Default required replicas:

min.insync.replicas = 2

Provided there are three brokers when LogScale creates the topic. Default retention configuration:

retention.bytes = 1073741824

Which configures 1GB, and disable time based retention:

retention.ms = -1

Compression should be set to:


Ingested events are sent to this queue, before they are stored in LogScale. LogScale's front end will accept ingest requests, parse them, and put them on the queue. LogScale's back end processes events from the queue and stores them into the datastore. This queue will have high throughput corresponding to the ingest load. The number of replicas can be configured in accordance with data size, latency and throughput requirements, and how important it is not to lose in-flight data.

LogScale defaults to two replicas on this queue, if at least two brokers exist in the Kafka cluster, and LogScale has not been told otherwise through the configuration parameter INGEST_QUEUE_REPLICATION_FACTOR, which defaults to 2. When data is stored in LogScale's own datastore, we don't need it on the queue any more.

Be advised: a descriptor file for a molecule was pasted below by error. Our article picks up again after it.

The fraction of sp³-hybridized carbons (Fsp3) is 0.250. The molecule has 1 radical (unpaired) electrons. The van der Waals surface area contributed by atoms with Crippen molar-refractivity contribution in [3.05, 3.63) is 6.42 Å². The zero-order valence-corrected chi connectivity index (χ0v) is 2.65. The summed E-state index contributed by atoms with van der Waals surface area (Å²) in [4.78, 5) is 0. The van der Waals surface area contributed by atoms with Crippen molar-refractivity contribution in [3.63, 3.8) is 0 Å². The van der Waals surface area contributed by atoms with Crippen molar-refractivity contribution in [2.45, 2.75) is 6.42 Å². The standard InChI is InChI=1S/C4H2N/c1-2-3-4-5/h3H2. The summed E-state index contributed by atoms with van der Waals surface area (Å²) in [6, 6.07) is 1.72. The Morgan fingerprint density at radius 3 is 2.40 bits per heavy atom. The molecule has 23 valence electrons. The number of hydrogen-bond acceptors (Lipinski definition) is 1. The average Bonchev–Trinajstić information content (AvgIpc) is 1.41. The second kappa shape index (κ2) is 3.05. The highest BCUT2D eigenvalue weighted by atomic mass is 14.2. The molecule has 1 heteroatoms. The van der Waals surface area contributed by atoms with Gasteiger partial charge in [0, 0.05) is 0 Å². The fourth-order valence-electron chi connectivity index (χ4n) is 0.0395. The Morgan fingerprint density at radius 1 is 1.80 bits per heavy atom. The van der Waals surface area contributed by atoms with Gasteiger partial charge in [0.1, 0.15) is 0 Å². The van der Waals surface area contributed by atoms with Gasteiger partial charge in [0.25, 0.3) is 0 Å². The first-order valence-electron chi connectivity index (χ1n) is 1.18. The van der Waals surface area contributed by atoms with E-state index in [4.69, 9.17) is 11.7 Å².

• Default required replicas:

    min.insync.replicas = $INGEST_QUEUE_REPLICATION_FACTOR - 1

    Provided there are enough brokers when LogScale creates the topic.

  • Default retention configuration (7 days as milliseconds):

    retention.ms = 604800000
  • Set the retention configuration on the humio-ingesttopic to:

    retention.bytes = disk_space_in_bytes_on_one_host / partitionCount

    with the actual setting based on the disk space available.

  • Compression should be set to: